Hoods are an interesting one, because they present us with a far reaching opposite to that which the mountains naturally bring. Confinement. Humans are rediculous huh?! You present them with an exposed, open space and they get scared of the exposure. You present them with confinement and the same happens. Humans feel very comfortable existing in finite conditions, finding a middle ground of comfort. A home, not confined, but not hugely expansive, protected from the extremes of the elements and conditions within our control. This it seems is what modern life is about, seeking the best ways to find those most comfortable conditions. A heated house, with water on tap, equipment for any eventuality.
How ironic that in pushing for these finite conditions, we are irreversibly pushing our planet towards a state of incomprehensible extremes.
So I found that having a hood up, on a mountain, for me actually increased the feelings of insecurity. This might become a huge post if we discuss these things at length, but in discussiont the other day, my mountain colleagues and I thought about a few points.
Peripheral vision - loss of peripheral vision, if even partly is not going to be a positive. Being an animal, this is one thing we rely upon for our protection is our sight, part of our survival awareness I suppose. To be unsighted is to be apprehensive, even if just by a small amount.
Feeling of being enclosed. Even if we are not, to feel that we are enclosed has an affect on our interpretations. Our head is where most of our awareness is centred, so to confine our head is paramount when it comes to experience. It is like when you put on a tight full face helmet for the first time, it is by no means a comfortable experience, or put yourself down a caving hole, where you can't move or lift your head. [I suppose this combines, both the confinement and unsighted points and you wonder why you'd be uncomfortable]
Created atmosphere - So, yes, it is windy, but with a hood up, your perception of wind is scewed. It seems weird, but this is how I felt. As soon as I took my hood off the other day, my grasp of my immediate environment became much clearer and the ominous atmosphere that I felt, faded away. I enjoyed it much more, despite being pounded by sideway rain/hail and getting a numb face. Up until a point this is quite fun!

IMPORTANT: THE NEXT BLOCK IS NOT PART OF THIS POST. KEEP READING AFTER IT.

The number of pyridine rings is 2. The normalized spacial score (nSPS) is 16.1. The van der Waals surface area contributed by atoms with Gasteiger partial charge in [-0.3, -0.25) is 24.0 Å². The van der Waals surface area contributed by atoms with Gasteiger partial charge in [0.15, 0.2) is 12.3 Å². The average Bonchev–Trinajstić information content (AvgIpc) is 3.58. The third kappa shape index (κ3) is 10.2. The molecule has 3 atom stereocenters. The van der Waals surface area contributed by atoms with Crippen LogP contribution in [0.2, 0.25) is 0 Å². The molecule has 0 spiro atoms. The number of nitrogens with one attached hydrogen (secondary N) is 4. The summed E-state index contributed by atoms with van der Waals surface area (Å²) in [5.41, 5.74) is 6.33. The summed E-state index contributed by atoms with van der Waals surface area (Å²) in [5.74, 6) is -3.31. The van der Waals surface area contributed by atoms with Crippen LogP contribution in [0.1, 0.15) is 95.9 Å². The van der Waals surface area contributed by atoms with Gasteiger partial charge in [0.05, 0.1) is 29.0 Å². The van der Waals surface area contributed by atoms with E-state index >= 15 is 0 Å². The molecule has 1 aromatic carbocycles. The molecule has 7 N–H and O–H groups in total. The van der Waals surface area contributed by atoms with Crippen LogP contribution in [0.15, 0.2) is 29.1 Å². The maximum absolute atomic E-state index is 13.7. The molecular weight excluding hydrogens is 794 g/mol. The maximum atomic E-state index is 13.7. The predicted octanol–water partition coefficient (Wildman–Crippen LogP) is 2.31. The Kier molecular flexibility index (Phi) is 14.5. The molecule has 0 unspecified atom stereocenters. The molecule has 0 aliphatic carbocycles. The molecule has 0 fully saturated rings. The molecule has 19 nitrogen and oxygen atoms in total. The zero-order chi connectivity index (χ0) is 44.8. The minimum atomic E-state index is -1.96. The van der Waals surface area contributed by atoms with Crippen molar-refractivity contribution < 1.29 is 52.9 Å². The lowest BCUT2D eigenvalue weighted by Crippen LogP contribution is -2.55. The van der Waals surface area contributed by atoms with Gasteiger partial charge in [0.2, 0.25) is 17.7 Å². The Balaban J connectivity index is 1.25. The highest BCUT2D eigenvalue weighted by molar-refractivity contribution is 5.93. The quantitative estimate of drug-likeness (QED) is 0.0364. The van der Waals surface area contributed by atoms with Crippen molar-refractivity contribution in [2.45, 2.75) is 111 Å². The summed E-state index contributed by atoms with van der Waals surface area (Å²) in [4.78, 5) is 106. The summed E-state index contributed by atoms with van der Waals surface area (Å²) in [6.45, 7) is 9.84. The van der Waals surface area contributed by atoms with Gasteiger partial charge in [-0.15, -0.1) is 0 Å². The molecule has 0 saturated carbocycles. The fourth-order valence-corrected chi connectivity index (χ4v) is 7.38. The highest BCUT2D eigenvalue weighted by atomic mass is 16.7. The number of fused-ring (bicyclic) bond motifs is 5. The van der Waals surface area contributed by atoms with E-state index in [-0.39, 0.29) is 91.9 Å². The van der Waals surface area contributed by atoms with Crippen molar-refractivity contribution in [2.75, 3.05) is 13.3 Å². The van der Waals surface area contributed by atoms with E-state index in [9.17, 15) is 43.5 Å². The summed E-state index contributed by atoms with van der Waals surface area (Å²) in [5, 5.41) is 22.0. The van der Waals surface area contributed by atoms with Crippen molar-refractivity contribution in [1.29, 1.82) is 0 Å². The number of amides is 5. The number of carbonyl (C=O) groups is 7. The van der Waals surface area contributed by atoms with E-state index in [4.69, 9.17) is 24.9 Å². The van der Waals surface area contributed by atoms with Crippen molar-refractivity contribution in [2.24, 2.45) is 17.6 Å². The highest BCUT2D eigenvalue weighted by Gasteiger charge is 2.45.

Maybe these above points, are just my feelings, I don't know. I'd be interested to hear what others have to say.
This weekend I plan on heading to Snowdonia again. I am taking my rock climbing brother. He hasn't done 'real' rock climbing yet, and hasn't spent any time in the mountains so I will be interested to see him experience some proper heights and see whether mountain anxiety makes an apperance for him.
I just find it so interesting that people have such different relationships with mountains. It is fantastic to share these things with people. I look forward to again feeling mountain anxiety. If you're experiencing mountain anxiety - it normally means you'll be pushing yourself, your skills, your appreciation and invariably this leads to having a darn good time, and if not - then at least some good old life experience.
And next time you have your hood up, take a minute and put it down. See if you can understand what I mean!